Blog post by Gwen
Photo - Wikimedia Commons - Tuberose blooms
I have a friend who loves to wear Fracas, the iconic white floral fragrance from Robert Piguet. Her mother wore it and now she does too. But it’s not just for sentimental reasons. She’s a ‘great white’ girl – a lover of jasmine, orange blossom, gardenia and tuberose – especially tuberose. And, Fracas is the diva of tuberose fragraces.
Tuberose isn’t a rose at all, but a night blooming plant with clusters of fragrant white waxy flowers that belongs to the lily family. Its odour profile is floral and creamy with mentholated and rotten-meat facets. It smells opulent, rich, deep, fleshy and wanton. It’s a pass/fail scent and I think those who pass on it, fail to develop an appreciation for it.
Thought to be native to Mexico, tuberose made its way to Europe and beyond by the end of the 16th century, earning a reputation as an aphrodisiac everywhere it went. In India, it was considered dangerous for unmarried women to smell the open blooms at night for fear of falling under their hypnotic smell, while the Victorians feared women would have spontaneous orgasms if they smelled the flowers.
That’s the rumored effect smelling tuberose has on women, but my friend believes Fracas has some kind of hypnotic mojo, that is especially effective on men. The family story goes that her mother was wearing Fracas each time she conceived a child. I’m sure her mother wore Fracas more than four times, but still, my friend believes that there is a connection between Fracas, pleasure, danger, seduction and sex. I don't disagree.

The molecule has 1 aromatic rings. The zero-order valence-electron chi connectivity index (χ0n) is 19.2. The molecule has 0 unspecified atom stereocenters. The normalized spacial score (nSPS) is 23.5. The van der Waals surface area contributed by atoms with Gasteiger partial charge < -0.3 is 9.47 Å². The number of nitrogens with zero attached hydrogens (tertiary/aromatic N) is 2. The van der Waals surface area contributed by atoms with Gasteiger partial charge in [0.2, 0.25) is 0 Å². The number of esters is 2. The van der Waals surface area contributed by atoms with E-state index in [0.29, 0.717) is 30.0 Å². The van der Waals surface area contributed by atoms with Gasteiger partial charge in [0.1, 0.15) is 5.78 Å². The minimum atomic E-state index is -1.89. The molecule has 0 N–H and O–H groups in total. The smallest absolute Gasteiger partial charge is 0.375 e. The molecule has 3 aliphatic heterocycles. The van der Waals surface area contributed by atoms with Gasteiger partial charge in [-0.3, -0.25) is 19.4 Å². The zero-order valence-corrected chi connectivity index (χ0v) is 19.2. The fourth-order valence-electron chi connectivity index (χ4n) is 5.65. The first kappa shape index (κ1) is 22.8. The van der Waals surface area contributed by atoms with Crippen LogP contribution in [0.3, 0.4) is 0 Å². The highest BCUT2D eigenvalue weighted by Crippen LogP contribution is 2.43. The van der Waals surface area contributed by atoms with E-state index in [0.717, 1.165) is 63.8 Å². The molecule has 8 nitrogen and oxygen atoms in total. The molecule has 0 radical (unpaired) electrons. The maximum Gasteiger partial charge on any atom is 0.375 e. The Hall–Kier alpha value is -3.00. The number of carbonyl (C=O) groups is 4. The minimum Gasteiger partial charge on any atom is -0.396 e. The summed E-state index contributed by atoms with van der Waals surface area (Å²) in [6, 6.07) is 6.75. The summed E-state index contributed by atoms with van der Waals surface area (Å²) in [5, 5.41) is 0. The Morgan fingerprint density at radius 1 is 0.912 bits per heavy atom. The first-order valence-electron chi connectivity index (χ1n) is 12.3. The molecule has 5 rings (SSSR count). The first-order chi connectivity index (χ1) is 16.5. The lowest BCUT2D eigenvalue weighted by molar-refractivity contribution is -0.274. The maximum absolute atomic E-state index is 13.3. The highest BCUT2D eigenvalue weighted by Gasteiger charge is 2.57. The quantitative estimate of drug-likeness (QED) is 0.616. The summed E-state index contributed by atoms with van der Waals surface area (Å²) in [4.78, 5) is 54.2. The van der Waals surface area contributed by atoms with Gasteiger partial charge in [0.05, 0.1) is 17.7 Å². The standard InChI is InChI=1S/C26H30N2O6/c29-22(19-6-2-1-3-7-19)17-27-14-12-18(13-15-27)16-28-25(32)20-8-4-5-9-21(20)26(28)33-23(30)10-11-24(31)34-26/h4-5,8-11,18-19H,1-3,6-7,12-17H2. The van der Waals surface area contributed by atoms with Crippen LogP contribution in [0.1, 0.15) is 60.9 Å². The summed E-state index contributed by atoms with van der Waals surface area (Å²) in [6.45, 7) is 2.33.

Created in 1948 by perfumer Germaine Cellier it has become the classic reference for tuberose fragrances – a bold, dramatic, animalic scent masterpiece. Tuberose is a difficult raw material to work with, but Cellier wrangled the best out of it in Fracas, balancing its lush creaminess with an herbal top note and a woody base. The vicissitudes of the marketplace meant that Fracas disappeared for a while but was re-introduced in 1996. Over the years, there have been adjustments to the original formula to comply with new regulations and the current Fracas is tamer but very close to the original – just ask my friend, she’s had two children born after 1996.
So much has been written about his legendary fragrance that it really comes down to how it smells on you. On me, it smells like I need to buy an industrial drum size of it.
Fracas opens with a note of bright bergamot and sweet mandarin. I smell peach here too, along with a hint of green. And then, because every successful seduction begins with an unexpected move, tuberose, creamy, lush and fleshy makes a dramatic appearance flanked by jasmine, gardenia and orange blossom, which emphasize the floral facets of tuberose over its menthol aspects. Jonquil and orange blossom extend the green note from the top so that the tuberose doesn’t get too cloying. I smell violet leaf, green and a little sweet, woody iris root, and a whiff of carnation. As it moves to the base, musk gives it an animalic dimension, sandalwood extends the woodiness of the iris root and vetiver echoes that sliver of a green note at the top to the drydown.
Body heat animates Fracas enlivens it so that the drydown is lush, creamy, heady, seductive and yet so well-balanced and blended that it’s sophisticated and chic. Well, that explains the magic, the mojo and the beauty behind Fracas, but there are no words to explain the feeling of wearing it.
Check out Fracas in our Shop.